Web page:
Evangelicals' views toward Israel shifting after Gaza conflict: survey
Evangelicals' views toward Israel are shifting slightly following the conflict that erupted in Gaza earlier this year, according to a newly released survey.
Commissioned by Chosen People Ministries and the Alliance forthe Peace ofJerusalem and designed by the University of North Carolina-Pembroke, researchers surveyed Evangelicals in July, which came on the heels of the 11 days of fighting in Gaza in May.
The survey, which was conducted by Barna, found that 43.5% of Evangelicals blamed both parties for the conflict, and 34.3% blamed the Palestinians. Approximately half of the respondents said they considered the state of Israel's actions justified, whereas only 21.6% said that Palestinians' actions in the conflict were justified.
The Alliance for the Peace of Jerusalem is an organization that exists to promote further dialogue among Evangelicals about Israel and the Middle East.
During those 11 days, at least 255 people died from their injuries and over 600 were injured.
Even so, 47.6% of the respondents said their support for the lone Jewish state in the world has not changed. Additionally, 26.2% indicated their support increased, 7.3% indicating their support declined, and 18.9% said they were not sure of how the latest conflict shaped their opinion.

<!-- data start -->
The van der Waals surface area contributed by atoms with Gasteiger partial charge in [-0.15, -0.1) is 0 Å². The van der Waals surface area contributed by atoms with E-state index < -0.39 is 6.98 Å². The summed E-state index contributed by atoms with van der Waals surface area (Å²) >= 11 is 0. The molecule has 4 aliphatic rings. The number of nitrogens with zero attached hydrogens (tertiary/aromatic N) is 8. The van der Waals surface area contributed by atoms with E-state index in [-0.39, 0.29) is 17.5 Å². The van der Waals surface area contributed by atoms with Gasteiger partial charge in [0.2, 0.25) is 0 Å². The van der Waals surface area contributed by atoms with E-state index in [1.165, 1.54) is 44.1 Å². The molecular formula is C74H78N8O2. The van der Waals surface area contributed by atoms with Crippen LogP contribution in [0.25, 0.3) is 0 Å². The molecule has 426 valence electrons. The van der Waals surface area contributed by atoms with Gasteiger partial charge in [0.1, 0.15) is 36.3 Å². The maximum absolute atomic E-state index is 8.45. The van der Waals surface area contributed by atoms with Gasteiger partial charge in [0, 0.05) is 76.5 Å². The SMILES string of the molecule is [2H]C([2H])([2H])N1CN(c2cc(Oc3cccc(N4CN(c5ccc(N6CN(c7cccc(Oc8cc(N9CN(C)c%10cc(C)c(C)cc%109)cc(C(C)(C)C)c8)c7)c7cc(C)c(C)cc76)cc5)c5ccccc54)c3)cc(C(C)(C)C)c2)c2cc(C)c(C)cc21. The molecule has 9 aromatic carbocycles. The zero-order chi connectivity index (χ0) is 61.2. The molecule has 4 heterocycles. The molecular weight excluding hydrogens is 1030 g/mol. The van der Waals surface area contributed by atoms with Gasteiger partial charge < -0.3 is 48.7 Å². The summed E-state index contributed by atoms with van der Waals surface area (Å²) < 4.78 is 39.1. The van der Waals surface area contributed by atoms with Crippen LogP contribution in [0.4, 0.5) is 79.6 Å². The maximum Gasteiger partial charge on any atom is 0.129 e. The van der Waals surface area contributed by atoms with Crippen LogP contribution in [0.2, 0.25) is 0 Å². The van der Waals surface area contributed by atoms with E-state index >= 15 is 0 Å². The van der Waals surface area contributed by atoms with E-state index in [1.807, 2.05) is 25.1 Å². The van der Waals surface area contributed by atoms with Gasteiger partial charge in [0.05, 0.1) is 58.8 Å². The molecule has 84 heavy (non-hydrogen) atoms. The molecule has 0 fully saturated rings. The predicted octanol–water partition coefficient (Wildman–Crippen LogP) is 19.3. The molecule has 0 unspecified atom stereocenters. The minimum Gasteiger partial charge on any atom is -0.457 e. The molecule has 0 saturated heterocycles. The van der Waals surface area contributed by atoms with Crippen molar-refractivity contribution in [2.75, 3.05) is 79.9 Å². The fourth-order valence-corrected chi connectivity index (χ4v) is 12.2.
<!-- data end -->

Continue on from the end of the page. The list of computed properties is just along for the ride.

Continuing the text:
“Our goal with this survey was to better understand how recent events have impacted the evolution of [E]vangelical views regarding Israel,” said Dr. Mitch Glaser, president of Chosen People Ministries in a statement.
“The results reinforce that a new generation of [E]vangelicals are less supportive of Israel than their parents and grandparents, although the overall support for Israel remains constant among half of the [E]vangelicals surveyed. These respondents indicated no change in their favorable views of Israel and more than 25% said their support increased after the Gaza war.”
Researchers also found that concerns about anti-Semitism are not tied to what is more broadly conceived as social justice among [E]vangelical respondents. Thus, for all practical intents and purposes, "social justice” does not include non-discriminatory treatment of Jews, in their view.
This does not mean, to be sure, that American Evangelical Christians are not concerned about anti-Semitism, the researchers say. In fact, the data revealed that a majority of the respondents are significantly worried about anti-Semitism. The data also showed that though less than 40% of African Americans showed support for Israel, 58.8% said they were concerned about anti-Semitism.
In the aftermath of the Gaza conflict, UNC-Pembroke researcher found, as reported by the Brookings Institution, that attitudes had dramatically shifted between 2018 and 2021: support for Israel among young evangelicals dropped from 75% to 34%.
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